Author Contributions

JA wrote the first draft of this article, which served as the main body of this work. JA identified and verified sources, and physically created the figure. DA proposed the concept of this paper, designed the figure, and provided multiple revisions of the various drafts. SM is an oncology-based surgeon who brought these clinical issues to the attention of our group, provided the de-identified patient records for our review, and contributed to the many revisions of this paper. Together, JA, DA, and SM devised this hypothesis to potentially improve patient management strategies in the esophageal cancer care arena.

Conflict of Interest Statement

The authors have no other relevant affiliations or financial involvement with any organization or entity with financial interest or financial conflict with the subject matter or materials discussed in the manuscript apart from those disclosed. No writing assistance was utilized in the production of this manuscript.

Acknowledgments

The funds to support the activities of the CTS Department are provided by research grants R01 HL 104516, R01 HL112597, R01 HL116042, R01 HL120659, and R01 HL128063 to Dr. Devendra K. Agrawal from the National Heart, Lung, and Blood Institute, National Institutes of Health, USA. The content of this presentation is solely the responsibility of Dr. Devendra K. Agrawal and does not necessarily represent the official views of the National Institutes of Health. We would also like to thank Dane Marvin for assisting with copy edits for this opinion piece.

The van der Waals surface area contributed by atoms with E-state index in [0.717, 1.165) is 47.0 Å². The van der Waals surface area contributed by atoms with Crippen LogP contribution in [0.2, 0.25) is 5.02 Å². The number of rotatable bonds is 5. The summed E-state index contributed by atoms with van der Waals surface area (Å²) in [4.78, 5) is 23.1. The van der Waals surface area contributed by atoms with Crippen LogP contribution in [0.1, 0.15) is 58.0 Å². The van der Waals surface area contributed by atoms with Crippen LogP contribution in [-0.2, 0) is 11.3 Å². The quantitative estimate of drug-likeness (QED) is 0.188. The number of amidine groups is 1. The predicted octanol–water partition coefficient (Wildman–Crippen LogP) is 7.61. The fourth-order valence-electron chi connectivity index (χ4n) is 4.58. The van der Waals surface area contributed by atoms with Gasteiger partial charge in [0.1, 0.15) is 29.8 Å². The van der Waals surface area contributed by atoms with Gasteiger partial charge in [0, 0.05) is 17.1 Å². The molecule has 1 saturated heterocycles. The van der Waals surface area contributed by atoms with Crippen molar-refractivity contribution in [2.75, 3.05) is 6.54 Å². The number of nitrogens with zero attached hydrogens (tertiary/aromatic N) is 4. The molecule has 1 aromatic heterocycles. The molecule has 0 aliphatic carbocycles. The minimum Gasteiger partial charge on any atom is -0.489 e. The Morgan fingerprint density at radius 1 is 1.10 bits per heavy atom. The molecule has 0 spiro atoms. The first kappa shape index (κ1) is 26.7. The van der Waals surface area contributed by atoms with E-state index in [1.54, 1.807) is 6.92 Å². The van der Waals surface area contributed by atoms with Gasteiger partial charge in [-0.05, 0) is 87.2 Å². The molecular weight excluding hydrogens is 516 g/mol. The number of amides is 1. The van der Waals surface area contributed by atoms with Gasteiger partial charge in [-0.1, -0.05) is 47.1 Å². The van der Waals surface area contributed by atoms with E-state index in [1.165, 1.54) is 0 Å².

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Keywords: esophageal cancer, molecular diagnostics, targeted chemotherapy, targeted therapy, immunotherapy, precision medicine

Citation: Abdo J, Agrawal DK and Mittal SK (2017) “Targeted” Chemotherapy for Esophageal Cancer. Front. Oncol. 7:63. doi: 10.3389/fonc.2017.00063

Received: 26 January 2017; Accepted: 20 March 2017;
Published: 03 April 2017

Edited by:

John James Tentler, University of Colorado Denver School of Medicine, USA

Reviewed by:

Joanne Lysaght, Trinity College Dublin, Ireland

Copyright: © 2017 Abdo, Agrawal and Mittal. This is an open-access article distributed under the terms of the Creative Commons Attribution License (CC BY). The use, distribution or reproduction in other forums is permitted, provided the original author(s) or licensor are credited and that the original publication in this journal is cited, in accordance with accepted academic practice. No use, distribution or reproduction is permitted which does not comply with these terms.

*Correspondence: Sumeet K. Mittal, sumeet.mittal@dignityhealth.org